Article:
The problem is getting the message across that tsunamis will occur, and that although the likelihood may be vanishingly small, when they strike they may be devastating.

Long travel times

Another aspect of warning is that the ocean basins are all different sizes: scaling downward from the Pacific, to the Caribbean and Mediterranean. I mentioned above that a warning system in the Indian Ocean in 2004 would have alerted the authorities of countries with coasts distant from the tsunami source that there was probably an emergency.

Today warnings of tsunami can be issued as fast as 15 minutes after the source earthquake has been identified. If the countries in 2004, in the eastern Indian Ocean, had had an effective response those coasts could have been evacuated. In the Pacific a tsunami generated from an earthquake in Chile takes 22 hours to travel to Japan – thus there is adequate time for warnings to be given.

Short travel times

By contrast the Mediterranean is very small, thus travel times from source to impact will be very short. Thus warning times will be very short, which is a major problem that still has to be addressed.

With the Japan 11 March 2011 tsunami, the earthquake warning was broadcast within three minutes, with the tsunami warning following nine minutes later (12 minutes after the earthquake).

The first coasts were struck maybe 20–30 minutes after the earthquake. Japan has the most sophisticated warning system on Earth — unfortunately, however, the magnitude of the earthquake and hence the tsunami was severely underestimated as discussed above. 

Other tsunami sources

Tsunami damage; Papua New Guinea, 1998.

Another major issue, on which there has as yet there has been little discussion, is the other sources of tsunami that are recognised: from submarine landslides and volcanic eruption and collapse.

Today’s warning systems are only based upon earthquake tsunami generating mechanisms. There has been little consideration of how to warn against these other sources.

For submarine landslides this is understandable as we still know little about them; I mentioned above about the devastating tsunami in 1998 that struck northern Papua New Guinea. The PNG event was a wake-up call, but we still do not know the ramifications.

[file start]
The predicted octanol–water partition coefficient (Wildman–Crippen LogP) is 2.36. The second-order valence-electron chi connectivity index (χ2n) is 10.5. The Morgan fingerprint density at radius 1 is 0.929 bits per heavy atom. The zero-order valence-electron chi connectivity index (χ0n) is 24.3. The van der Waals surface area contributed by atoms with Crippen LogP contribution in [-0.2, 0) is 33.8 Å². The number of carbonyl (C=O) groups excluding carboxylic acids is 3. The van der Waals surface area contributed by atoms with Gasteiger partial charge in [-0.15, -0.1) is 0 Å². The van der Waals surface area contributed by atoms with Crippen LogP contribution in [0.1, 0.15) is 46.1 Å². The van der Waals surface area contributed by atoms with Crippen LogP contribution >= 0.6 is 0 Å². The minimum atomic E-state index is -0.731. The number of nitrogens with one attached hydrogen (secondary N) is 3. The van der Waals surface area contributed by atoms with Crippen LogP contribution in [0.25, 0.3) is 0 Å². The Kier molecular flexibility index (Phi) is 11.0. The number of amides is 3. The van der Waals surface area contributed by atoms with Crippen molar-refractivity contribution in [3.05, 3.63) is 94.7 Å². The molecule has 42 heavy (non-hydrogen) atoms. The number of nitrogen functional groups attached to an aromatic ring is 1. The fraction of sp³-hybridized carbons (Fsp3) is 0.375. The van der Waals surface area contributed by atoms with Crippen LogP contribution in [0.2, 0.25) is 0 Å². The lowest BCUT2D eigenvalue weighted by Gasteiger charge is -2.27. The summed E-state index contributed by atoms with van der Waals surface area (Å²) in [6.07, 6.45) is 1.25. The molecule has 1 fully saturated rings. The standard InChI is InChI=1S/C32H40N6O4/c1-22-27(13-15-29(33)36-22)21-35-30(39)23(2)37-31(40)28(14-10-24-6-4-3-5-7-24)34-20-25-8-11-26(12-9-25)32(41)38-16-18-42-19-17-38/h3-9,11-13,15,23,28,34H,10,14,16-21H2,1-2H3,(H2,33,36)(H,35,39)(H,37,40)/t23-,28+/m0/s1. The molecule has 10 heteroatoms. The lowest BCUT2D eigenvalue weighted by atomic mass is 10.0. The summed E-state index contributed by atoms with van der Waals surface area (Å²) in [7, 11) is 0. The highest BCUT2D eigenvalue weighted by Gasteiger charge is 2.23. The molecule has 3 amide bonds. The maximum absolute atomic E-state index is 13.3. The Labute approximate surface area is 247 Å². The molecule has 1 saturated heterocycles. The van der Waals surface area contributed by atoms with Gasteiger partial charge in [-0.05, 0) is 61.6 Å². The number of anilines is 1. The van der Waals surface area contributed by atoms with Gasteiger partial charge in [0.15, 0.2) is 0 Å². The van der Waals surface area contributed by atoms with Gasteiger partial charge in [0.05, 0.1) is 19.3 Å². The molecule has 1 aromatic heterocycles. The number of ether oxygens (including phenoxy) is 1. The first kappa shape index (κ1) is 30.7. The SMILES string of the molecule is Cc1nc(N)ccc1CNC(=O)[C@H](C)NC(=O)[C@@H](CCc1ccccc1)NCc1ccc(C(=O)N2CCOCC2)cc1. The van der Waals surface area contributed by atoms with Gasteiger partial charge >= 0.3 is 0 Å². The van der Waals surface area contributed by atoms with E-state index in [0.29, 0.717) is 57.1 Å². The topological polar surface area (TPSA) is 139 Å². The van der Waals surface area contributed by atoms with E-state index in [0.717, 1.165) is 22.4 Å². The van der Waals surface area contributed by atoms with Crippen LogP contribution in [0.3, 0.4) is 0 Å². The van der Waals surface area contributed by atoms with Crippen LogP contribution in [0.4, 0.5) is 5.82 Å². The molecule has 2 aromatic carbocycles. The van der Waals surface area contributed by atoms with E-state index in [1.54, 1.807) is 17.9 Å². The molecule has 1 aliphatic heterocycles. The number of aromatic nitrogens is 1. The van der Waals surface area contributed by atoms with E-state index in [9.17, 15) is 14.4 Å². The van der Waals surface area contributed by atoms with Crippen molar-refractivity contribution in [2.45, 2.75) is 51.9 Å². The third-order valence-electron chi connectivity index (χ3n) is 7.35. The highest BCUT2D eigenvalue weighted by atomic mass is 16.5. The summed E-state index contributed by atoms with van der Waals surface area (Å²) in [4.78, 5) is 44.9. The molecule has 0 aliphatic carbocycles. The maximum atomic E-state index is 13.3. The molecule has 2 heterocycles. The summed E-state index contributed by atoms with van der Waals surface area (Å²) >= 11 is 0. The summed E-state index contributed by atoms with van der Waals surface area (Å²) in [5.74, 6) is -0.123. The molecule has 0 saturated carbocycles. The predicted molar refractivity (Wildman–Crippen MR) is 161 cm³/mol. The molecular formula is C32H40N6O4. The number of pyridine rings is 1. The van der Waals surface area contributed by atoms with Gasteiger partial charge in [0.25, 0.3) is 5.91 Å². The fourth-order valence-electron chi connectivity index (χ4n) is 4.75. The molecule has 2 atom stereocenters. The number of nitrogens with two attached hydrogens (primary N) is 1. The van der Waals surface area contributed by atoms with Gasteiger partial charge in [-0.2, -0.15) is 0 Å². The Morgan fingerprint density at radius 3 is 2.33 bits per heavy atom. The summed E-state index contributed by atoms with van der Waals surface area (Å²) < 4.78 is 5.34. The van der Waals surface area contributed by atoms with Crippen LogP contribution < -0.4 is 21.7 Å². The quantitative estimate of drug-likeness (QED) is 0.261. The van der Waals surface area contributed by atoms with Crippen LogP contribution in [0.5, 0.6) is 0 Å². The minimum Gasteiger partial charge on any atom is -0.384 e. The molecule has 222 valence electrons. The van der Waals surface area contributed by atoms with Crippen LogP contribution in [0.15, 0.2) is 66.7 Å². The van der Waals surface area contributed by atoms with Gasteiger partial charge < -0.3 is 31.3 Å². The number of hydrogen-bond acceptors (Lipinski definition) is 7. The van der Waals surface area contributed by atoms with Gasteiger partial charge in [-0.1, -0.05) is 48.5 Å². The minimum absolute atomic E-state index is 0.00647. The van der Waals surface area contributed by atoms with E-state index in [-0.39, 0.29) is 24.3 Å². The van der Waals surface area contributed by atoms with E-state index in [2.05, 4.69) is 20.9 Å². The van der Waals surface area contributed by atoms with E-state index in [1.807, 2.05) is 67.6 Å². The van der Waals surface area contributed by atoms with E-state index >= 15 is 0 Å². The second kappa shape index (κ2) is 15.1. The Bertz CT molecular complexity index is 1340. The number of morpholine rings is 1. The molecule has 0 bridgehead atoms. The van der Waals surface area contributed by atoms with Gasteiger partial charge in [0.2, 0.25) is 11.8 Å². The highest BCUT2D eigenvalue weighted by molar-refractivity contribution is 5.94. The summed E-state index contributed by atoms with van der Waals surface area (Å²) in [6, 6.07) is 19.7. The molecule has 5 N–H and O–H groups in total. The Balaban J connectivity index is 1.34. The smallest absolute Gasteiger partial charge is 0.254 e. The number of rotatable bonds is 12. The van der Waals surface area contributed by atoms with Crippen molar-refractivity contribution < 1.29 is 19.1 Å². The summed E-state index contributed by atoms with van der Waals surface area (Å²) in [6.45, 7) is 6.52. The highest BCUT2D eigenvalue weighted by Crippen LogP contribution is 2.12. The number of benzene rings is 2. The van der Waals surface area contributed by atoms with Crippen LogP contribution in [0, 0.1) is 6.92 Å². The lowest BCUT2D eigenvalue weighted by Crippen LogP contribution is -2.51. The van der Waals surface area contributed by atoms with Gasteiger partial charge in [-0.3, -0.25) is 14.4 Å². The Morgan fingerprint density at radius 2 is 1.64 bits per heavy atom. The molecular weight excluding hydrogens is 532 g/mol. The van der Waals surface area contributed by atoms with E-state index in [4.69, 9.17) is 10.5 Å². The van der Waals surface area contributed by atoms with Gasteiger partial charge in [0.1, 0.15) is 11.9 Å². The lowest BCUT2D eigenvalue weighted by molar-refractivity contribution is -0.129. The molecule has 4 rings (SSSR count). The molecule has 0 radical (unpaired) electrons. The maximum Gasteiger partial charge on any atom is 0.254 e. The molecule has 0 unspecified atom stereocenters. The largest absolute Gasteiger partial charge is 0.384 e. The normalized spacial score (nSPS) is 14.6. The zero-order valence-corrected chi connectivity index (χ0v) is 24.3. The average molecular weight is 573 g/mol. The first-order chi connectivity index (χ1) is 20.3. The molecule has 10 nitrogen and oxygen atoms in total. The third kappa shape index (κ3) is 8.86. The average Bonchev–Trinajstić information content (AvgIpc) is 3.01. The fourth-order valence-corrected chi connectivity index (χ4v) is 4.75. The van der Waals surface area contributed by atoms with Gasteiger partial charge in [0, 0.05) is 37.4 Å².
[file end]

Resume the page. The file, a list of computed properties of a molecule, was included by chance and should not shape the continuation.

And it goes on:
There are submarine landslides now identified on all ocean margins. On the continental slope, many are climate controlled and many are probably triggered by earthquakes, but we still know little about them or their hazard. Another major problem is that although many submarine landslides are mapped, e.g. in the north Atlantic, very few are dated.

Volcanic sources

Volcanic tsunami source mechanisms are a little easier to understand because, compared to submarine landslides, we better understand volcanic mechanisms.

How to prepare for the unexpected

My concern is that in countries where there has been no recent large tsunami, even if there is a warning, the response might not be as effective as in countries where there has been a recent event, because the coastal communities may not be prepared.

Thus it is not just the warning of a dangerous tsunami, this is only one aspect of the mitigation. Once a warning is given, local communities have to react, and to know what to do.

Usually the warning is issued from a central location (for example in the Pacific this is in Hawaii) to local (usually government or local government) authorities who then pass on the message to local communities.

All this has to take place in real time. For people to react they have to know what to do, thus they need be trained.

This training happens in Japan, because it is a country that experiences tsunami regularly. The problem is along in ocean margin countries where tsunamis are infrequent or where no recent large events have taken place — such as the Mediterranean or the Caribbean.

Where do we go now?

As a scientist, I believe we have to continue investigating the causes of tsunami and improve our understanding of where they may occur and their possible size.

The most common cause of tsunami are earthquakes, and although I have been rather pessimistic in the outlook presented above, there are some positive aspects.

The recent events of 2004 and 2011 have been recorded with a global array of modern digital seismographs, thus we have an improved knowledge of earthquake rupture mechanisms that allow us to better understand how they may have generated their associated tsunami.

We also know generally the geographic locations where large tsunamis may occur — along the edges of continents — many of which are convergent margins.

Convergent margins and great earthquakes.

Knowledge communication

As importantly, scientists need to communicate their knowledge to organisations involved with mitigation and response. This should be at all levels, from central government to NGOs.

Until recently my research has been mainly based on marine mapping, acquiring data from ships on the seabed morphology and what lies beneath the seabed — I was one step removed from seeing at first hand the actual impact of a tsunami on land.